Judicial Language Project
Parchman v. State (April 15, 2009)
(Case summary by Jenna Labourr, law student)
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- Nature of the Case: Child Sexual Abuse
- Problematic Language: “M.J.[…] slipped out of her father’s house to spend the night at Appellant[‘s] […] apartment”, “the group smoked marijuana”, “M.J. went to bed high from the marijuana”, “having sex with”, “she was so high on marijuana when it allegedly happened”
- Explanation of Problem: Several words and phrases convey an image of consensual sexual conduct. As this case involves sexual violence against a minor, who lacks legal capacity to consent, such terminology is improper and should be avoided because it minimizes harm, blames a child for the criminal acts of an adult and normalizes violent behavior
1. The phrase “having sex” wrongly implies consensual sexual activity and mutuality of moral and legal responsibility. See Coates, et al., Is it Sex or Assault? Erotic Versus Violent Language in Sexual Assault Trial Judgments. Journal of Social Distress and the Homeless, Vol. 10, No. 1, 2001.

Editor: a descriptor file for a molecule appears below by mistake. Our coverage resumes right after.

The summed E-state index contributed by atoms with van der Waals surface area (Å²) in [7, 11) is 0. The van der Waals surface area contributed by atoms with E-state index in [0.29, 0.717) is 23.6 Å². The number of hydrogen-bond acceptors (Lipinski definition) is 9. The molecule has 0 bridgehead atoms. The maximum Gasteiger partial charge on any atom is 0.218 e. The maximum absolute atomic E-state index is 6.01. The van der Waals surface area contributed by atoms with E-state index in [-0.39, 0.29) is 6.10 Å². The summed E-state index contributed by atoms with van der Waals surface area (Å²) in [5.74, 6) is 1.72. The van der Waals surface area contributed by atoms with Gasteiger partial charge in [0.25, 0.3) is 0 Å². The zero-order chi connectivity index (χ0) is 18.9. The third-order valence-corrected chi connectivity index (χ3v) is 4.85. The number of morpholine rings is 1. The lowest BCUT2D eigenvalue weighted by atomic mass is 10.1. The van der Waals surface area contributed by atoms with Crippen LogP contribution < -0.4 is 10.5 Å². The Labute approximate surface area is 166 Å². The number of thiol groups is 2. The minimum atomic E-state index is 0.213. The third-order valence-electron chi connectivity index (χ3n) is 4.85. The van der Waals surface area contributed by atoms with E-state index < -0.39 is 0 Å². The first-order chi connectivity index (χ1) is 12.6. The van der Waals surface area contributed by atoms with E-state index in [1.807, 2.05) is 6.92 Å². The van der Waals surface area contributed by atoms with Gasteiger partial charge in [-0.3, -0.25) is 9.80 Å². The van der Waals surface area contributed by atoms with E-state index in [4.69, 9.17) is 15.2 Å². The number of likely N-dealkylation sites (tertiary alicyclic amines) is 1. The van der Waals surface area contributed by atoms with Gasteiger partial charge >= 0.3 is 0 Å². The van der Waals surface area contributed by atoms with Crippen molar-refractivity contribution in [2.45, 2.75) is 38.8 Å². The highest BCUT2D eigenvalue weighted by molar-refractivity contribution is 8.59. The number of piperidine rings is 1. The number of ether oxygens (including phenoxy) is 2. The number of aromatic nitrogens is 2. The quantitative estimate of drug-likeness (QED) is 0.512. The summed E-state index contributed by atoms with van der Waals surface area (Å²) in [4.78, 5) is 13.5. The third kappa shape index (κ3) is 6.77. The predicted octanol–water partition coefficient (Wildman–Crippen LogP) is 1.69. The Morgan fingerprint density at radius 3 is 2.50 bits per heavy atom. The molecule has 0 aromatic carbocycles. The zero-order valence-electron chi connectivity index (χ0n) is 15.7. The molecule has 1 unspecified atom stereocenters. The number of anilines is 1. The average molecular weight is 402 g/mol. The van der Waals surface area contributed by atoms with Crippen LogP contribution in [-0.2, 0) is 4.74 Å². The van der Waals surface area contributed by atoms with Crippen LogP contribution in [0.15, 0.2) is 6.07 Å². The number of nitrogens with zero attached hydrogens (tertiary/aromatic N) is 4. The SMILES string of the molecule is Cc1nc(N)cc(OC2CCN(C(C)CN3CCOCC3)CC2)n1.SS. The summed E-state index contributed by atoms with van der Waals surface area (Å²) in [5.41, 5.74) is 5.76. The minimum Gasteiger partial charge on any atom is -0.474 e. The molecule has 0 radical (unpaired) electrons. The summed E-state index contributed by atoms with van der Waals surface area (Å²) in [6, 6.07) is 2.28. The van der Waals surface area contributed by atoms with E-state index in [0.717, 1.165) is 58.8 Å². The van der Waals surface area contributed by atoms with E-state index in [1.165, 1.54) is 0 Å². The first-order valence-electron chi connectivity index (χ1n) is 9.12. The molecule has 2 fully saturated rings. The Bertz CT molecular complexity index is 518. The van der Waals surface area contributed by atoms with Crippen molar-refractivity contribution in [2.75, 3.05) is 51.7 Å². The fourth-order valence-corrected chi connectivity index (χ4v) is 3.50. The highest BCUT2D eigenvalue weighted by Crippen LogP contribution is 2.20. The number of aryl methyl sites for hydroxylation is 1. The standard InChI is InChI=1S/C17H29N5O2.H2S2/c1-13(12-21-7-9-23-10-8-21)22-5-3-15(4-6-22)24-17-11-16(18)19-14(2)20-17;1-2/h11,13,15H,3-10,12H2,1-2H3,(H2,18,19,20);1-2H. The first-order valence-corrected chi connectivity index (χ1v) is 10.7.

2. The court's mention that “M.J.[…] slipped out of her father’s house to spend the night at Appellant[‘s] […] apartment”; “the group smoked marijuana”, “M.J. went to bed high from the marijuana”; “she was so high on marijuana when it allegedly happened” are references to information that implies the victim bears some degree of responsibility for what happened. These phrases also distract attention from the defendant’s actions.
Furthermore, when discussing a second assault perpetrated by the appellant in this case, the court uses the second victim’s full name. As this victim was a minor as well, her initials should have been used in order to protect her identity just as initials were used in reference to the victim at issue in the current case.
- Suggested Alternatives: Instead of “having sex,” the court could have said the defendant “raped” the victim or “forcibly penetrated the victim's vagina.” And all information related to the victim's behavior before the crime should have been omitted as irrelevant to a fair resolution of the issues on appeal.